We know all this from the debate about cyber-warfare. How disruptive are cyber-attacks? We know that they tend to give the offence the upper hand, that non-attribution makes a nonsense of deterrents, and that we have so far failed to find any rules for cyber-warfare equivalent to those of Mutual Assured Destruction (MAD) that kept us safe in the Cold War. But there is a counter-argument that cyber-attacks will fall short of anything truly disruptive, that in Thomas Ridd’s phrase, ‘cyber war will not take place’. And is cyber war revolutionary not because it offers a new dimension in warfare, but that it has an impact on older domains such as land, sea, air and space? And is it disruptive not because of the intent, but unintended consequences? Remember the StuxNet virus that was aimed against Iran, that went onto infect 100,000 computers world-wide, and required the efforts of joint IT teams to prevent it from spreading. And how do you measure disruption? The World Economic Forum Report in 2005 tried to quantify the harm of a cyber-attack, but reached no certain conclusion. And a joint technical committee of the International Organisation for Standardisation, and International Electro Technical Commission found the landscape for measurement was constantly changing. Were we measuring reputation? The impact on human capital, financial losses or psychological damage?
So, to conclude, what are going to be the disruptive technologies of the next 20 years? Probably not Nano. Of course, computers could become smaller, sensors might be reduced in size and contracted molecules could even provide some more effective camouflage – Harry Potter’s invisibility cloak is a possibility, if a rather remote one. But as Gary Stix, a staff writer for Scientific American adds, all writing on Nano technology tends to be a ‘sub-genre of science fiction’.
As for the robots, their mobility may have doubled thirteen times in the last 20 years, but they are still desperately slow. They still fall far short of their fictional promise. The real game changer will be AI. And there is a reason why, which takes us back to history. One of the Chinese guns which the British captured in the Opium War of 1840 dated back to 1601. The Chinese feel that they lost to the West in the 19th century because they did not have the Industrial Revolution first. Their leaders are now determined that the next Industrial Revolution will give them primacy in intelligence systems – hence the AI race which has already started with the United States. Whether you call it AI or as many prefer ‘machine learning’, the character of war is changing again, and China intends this time to be at the forefront of the change.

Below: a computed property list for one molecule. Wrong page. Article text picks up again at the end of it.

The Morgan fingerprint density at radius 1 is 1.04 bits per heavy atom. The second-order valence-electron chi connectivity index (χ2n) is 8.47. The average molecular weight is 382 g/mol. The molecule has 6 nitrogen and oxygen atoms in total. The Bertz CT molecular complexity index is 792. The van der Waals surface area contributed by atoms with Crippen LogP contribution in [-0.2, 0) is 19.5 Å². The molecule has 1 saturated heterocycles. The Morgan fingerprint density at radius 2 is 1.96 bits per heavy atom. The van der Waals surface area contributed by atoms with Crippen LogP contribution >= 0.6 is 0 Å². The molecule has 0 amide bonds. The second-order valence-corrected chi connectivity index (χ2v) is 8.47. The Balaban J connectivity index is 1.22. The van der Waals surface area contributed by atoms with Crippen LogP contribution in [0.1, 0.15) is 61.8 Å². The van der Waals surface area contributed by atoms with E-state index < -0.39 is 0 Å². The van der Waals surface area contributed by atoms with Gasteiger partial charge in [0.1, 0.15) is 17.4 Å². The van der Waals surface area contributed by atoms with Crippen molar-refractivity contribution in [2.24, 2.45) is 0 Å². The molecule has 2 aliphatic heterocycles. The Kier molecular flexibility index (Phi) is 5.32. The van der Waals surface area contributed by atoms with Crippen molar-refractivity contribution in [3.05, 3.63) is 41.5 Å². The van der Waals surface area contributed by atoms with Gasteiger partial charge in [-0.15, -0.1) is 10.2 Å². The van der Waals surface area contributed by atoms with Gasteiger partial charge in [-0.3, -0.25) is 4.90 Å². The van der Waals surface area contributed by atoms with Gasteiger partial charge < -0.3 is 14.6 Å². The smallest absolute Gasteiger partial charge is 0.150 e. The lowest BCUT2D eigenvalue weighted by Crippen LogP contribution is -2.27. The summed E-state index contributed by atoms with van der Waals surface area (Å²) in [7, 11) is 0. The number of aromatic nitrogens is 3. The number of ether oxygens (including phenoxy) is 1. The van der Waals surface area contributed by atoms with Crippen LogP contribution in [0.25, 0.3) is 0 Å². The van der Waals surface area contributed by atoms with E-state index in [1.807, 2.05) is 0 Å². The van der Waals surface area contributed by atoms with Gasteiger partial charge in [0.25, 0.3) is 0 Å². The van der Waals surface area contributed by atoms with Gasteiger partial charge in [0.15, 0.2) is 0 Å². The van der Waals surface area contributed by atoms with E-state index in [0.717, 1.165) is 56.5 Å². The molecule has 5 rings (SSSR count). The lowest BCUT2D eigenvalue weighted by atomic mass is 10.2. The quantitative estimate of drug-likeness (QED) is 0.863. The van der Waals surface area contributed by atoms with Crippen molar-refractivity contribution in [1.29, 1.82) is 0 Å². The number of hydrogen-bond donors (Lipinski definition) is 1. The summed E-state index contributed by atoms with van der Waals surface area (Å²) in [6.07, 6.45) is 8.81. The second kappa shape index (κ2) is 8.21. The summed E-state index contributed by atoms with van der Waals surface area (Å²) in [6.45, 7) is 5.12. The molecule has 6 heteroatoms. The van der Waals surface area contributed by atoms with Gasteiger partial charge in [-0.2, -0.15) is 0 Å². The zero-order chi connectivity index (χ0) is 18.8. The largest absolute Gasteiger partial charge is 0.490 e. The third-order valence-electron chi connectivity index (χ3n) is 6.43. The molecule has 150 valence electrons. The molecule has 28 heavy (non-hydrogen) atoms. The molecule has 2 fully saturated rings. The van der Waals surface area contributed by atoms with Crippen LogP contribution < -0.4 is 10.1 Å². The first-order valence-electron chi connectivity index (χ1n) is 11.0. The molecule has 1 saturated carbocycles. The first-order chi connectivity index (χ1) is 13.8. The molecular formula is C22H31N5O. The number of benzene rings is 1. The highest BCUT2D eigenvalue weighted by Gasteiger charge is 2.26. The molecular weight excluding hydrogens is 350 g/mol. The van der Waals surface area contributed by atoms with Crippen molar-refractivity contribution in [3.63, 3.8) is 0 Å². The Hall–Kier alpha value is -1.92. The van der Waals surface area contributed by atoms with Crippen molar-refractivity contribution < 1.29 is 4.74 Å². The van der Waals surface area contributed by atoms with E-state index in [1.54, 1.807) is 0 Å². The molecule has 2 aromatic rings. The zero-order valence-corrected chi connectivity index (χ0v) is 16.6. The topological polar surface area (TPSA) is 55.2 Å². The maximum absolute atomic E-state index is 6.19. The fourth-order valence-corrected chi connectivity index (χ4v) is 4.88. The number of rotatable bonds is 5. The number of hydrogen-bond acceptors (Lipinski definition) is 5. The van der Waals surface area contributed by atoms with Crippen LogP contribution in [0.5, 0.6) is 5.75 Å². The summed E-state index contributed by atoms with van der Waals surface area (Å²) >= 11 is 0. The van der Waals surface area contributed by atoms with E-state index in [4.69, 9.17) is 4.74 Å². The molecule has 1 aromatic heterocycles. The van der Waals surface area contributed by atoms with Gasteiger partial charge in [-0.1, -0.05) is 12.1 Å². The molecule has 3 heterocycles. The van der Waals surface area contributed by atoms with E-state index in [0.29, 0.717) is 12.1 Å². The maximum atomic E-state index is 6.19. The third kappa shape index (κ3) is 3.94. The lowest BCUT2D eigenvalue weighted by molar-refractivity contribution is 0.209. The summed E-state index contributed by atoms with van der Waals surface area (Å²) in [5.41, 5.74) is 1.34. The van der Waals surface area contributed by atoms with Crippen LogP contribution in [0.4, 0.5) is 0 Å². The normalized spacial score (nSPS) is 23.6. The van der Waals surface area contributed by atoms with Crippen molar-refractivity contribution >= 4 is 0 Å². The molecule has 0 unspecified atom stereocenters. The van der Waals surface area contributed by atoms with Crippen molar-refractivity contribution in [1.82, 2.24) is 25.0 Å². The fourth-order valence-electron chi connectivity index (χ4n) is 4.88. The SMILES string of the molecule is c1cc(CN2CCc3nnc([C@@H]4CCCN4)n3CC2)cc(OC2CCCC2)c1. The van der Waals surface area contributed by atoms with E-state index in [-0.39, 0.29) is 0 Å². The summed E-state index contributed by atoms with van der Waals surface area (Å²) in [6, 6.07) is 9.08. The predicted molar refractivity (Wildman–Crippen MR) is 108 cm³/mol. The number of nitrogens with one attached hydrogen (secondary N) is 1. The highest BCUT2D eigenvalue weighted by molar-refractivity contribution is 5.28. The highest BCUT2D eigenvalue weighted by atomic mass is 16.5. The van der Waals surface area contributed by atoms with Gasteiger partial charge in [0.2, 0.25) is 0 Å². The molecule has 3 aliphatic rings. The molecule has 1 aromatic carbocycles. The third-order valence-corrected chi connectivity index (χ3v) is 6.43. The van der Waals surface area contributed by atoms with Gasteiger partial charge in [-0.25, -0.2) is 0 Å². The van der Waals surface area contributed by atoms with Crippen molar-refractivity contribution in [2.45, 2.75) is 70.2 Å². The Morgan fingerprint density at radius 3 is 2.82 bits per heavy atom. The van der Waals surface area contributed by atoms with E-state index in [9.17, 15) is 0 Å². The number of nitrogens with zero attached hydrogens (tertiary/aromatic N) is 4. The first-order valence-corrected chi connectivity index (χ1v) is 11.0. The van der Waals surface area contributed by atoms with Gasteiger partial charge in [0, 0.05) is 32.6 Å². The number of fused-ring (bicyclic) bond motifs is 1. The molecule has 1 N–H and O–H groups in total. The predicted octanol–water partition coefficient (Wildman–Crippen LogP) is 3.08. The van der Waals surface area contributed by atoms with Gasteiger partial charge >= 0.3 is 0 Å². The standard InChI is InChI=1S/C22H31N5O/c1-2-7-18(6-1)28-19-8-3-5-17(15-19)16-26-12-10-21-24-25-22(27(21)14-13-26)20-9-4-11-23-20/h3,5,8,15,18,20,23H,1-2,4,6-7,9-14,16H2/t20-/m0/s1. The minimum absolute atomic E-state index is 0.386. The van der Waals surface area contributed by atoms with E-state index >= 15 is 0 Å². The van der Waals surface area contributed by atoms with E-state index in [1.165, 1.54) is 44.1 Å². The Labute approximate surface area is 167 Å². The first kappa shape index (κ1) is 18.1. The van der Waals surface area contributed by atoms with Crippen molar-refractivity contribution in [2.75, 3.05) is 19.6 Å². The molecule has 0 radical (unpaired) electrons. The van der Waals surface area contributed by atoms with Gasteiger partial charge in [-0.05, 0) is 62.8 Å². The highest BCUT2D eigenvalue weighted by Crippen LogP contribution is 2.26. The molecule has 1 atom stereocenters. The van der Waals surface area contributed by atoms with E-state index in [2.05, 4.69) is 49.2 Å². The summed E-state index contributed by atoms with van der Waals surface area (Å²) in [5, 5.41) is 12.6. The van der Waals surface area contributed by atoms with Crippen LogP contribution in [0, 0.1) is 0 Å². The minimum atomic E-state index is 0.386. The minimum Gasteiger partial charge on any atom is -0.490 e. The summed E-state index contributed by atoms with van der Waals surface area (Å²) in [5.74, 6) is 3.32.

And then there is outer space, or more pertinently, Low Earth Orbit (LEO). The US Space Command which will be set up next year is indicative of a trend. Do not expect anti-satellite systems being anything like the missile that knocked out a Chinese satellite in 2017, causing international outrage about the amount of space debris that resulted. Laser technology in space is probably the key to neutralising, rather than destroying satellites, and space-based lasers will need far less energy to immobilise targets than land-based systems. There are plenty of less destructive systems out there, from jamming to spoofing, and even nudging satellites out of orbit.
To which I would add quantum computing which will have an enormous impact on encrypting and decrypting intelligence. And Big Data which will change the face of predictive analytics, allowing us in theory at least, to predict the next attach, or the next disruptive event. This may be the most disruptive technology of all.
* Prof. Christopher Coker, The London School of Economics